Professor Yuping Wang – Vitamin D and Preeclampsia – Joining the Dots
Preeclampsia is a common but serious complication of pregnancy that can harm both mother and baby. Recent research has identified vitamin D deficiency as a risk factor for developing preeclampsia and also the beneficial effects of vitamin D supplementation on this pregnancy disorder, but the mechanisms for this are still not clear. Professor Yuping Wang at Louisiana State University has been investigating this question by studying the effects of vitamin D on the placenta.
The Global Problem of Preeclampsia
Pregnancy and birth are getting safer every decade – however, preeclampsia, a disorder of pregnancy characterised by the onset of high blood pressure and often a significant amount of protein in the urine, is still one of the most common serious complications. Around one in 20 pregnant women will experience symptoms of the condition, increasing the risk of harm to both mother and baby. Preeclampsia is also a recognised risk factor for cardiovascular diseases in women later in life.
For the developing foetus in the womb the placenta is the doorway that allows access to the necessities of life. In this disc-shaped organ, foetal blood passes close enough to the mother’s blood so that a life-giving exchange is able to take place. The foetus receives oxygen in exchange for carbon dioxide and nutrients in exchange for waste.
In preeclampsia this essential process is disrupted as the mother’s uterine blood vessels do not adapt to pregnancy as they should and are unable to supply the placenta with enough blood. Unfortunately, although some risk factors have been identified, and symptomatic treatments are available, there is still much that is not known about what causes preeclampsia and how to stop it.
Further research is essential if this common, but dangerous, condition is to be consigned to the history books. One of those leading the charge is Professor Yuping Wang at Louisiana State University. With a career in placental research spanning almost 30 years, she is now focusing on a recently identified risk factor for developing preeclampsia – vitamin D deficiency – and has been investigating in detail the actions of vitamin D on the placenta.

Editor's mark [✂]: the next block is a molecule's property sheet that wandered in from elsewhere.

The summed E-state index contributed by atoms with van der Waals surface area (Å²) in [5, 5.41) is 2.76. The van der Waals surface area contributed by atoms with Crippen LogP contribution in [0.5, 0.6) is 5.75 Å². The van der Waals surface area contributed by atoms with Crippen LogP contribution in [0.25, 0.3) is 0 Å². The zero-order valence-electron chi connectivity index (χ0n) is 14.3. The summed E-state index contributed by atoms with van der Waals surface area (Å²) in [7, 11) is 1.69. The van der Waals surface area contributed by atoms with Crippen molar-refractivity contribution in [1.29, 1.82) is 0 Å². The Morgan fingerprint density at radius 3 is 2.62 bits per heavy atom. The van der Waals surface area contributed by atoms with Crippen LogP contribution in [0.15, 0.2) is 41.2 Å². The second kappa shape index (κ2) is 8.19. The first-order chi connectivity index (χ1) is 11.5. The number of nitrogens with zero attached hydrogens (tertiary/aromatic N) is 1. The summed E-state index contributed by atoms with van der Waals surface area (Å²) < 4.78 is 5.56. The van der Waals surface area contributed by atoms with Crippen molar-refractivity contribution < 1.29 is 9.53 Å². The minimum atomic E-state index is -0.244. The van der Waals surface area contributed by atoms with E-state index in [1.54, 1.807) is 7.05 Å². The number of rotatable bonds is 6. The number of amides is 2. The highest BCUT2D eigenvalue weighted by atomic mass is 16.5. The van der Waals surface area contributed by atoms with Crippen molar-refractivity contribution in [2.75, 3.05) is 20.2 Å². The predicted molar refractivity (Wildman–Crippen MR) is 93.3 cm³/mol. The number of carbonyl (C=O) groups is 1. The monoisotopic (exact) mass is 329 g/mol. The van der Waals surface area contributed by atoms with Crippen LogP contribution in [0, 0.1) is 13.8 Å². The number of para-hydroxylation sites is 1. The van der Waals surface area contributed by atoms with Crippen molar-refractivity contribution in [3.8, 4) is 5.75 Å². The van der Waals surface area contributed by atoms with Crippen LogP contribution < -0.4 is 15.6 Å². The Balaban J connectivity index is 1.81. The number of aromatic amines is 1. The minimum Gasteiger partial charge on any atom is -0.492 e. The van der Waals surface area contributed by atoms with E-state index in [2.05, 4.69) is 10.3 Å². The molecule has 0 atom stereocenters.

‘We propose that normalisation of vitamin D receptor function to improve vitamin D responsiveness in placental trophoblasts during preeclampsia may correct and restore trophoblast function that would lead to a decrease in severity and reduce the incidence of preeclampsia.’
The Placenta – ‘The Tree of Life’
The structure of the placenta is uniquely adapted for its function. It contains spaces in which maternal blood pools, ready for the exchange of gases and nutrients to take place. Finger-like projections, termed villi, branch out from the foetal side and extend into these pools. These villi contain blood vessels from the embryo (foetus) at their core, and their surface is covered with a specialised type of cell called trophoblasts.
The tree-like structure of the villi in the placenta creates a surface area of around 12 square metres for the exchange of oxygen, carbon dioxide and nutrients. Towards the end of pregnancy, this forest of villi contains approximately 320 kilometres of foetal blood vessels – that’s enough to stretch from Dover in England, to Calais in France, and back five times.
Maternal and foetal blood do not mix in the placenta – instead, the exchange takes place through diffusion, with the trophoblasts providing an important biochemical and physical barrier between the two sides.
These specialised cells also produce numerous hormones and growth factors that are required for and can influence the development of the placenta and the foetus. These include vascular endothelial growth factor (VEGF) family molecules such as placental growth factor (PlGF) and vasoactivators such as thromboxane and prostacyclin, which can regulate placental blood vessel development and function, respectively. Some trophoblasts migrate to the maternal uterine blood vessels during the development of the placenta to promote uterine blood vessel adaptation to pregnancy and increase maternal blood flow into the placenta.
In preeclampsia, these trophoblasts don’t appear to travel as far along the maternal blood vessels as they should, resulting in reduced blood flow into the placenta. This results in decreased oxygen delivery to the trophoblast tissue, inducing a state of hypoxia (oxygen deprivation), which has a knock-on effect on many cellular processes.